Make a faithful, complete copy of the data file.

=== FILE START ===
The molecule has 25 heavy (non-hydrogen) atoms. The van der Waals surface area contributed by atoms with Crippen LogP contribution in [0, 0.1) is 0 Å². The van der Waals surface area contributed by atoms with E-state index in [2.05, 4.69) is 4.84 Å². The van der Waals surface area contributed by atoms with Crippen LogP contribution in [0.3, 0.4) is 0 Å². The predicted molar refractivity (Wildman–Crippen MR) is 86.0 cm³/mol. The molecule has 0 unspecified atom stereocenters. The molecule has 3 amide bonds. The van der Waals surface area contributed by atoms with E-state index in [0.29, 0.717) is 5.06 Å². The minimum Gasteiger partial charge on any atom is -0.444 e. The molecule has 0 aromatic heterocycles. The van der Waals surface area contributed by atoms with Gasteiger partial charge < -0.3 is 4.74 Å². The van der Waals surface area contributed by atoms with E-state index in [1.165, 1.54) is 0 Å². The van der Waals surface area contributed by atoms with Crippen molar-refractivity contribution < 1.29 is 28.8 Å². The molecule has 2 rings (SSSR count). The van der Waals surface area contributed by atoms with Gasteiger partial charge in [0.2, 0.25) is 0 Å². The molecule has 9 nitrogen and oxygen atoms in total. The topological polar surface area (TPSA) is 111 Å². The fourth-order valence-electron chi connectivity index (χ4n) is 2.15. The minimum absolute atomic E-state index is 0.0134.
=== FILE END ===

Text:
The molecule has 25 heavy (non-hydrogen) atoms. The van der Waals surface area contributed by atoms with Crippen LogP contribution in [0, 0.1) is 0 Å². The van der Waals surface area contributed by atoms with E-state index in [2.05, 4.69) is 4.84 Å². The van der Waals surface area contributed by atoms with Crippen LogP contribution in [0.3, 0.4) is 0 Å². The predicted molar refractivity (Wildman–Crippen MR) is 86.0 cm³/mol. The molecule has 0 unspecified atom stereocenters. The molecule has 3 amide bonds. The van der Waals surface area contributed by atoms with E-state index in [0.29, 0.717) is 5.06 Å². The minimum Gasteiger partial charge on any atom is -0.444 e. The molecule has 0 aromatic heterocycles. The van der Waals surface area contributed by atoms with Gasteiger partial charge < -0.3 is 4.74 Å². The van der Waals surface area contributed by atoms with E-state index in [1.165, 1.54) is 0 Å². The van der Waals surface area contributed by atoms with Crippen molar-refractivity contribution < 1.29 is 28.8 Å². The molecule has 2 rings (SSSR count). The van der Waals surface area contributed by atoms with Gasteiger partial charge in [0.2, 0.25) is 0 Å². The molecule has 9 nitrogen and oxygen atoms in total. The topological polar surface area (TPSA) is 111 Å². The fourth-order valence-electron chi connectivity index (χ4n) is 2.15. The minimum absolute atomic E-state index is 0.0134.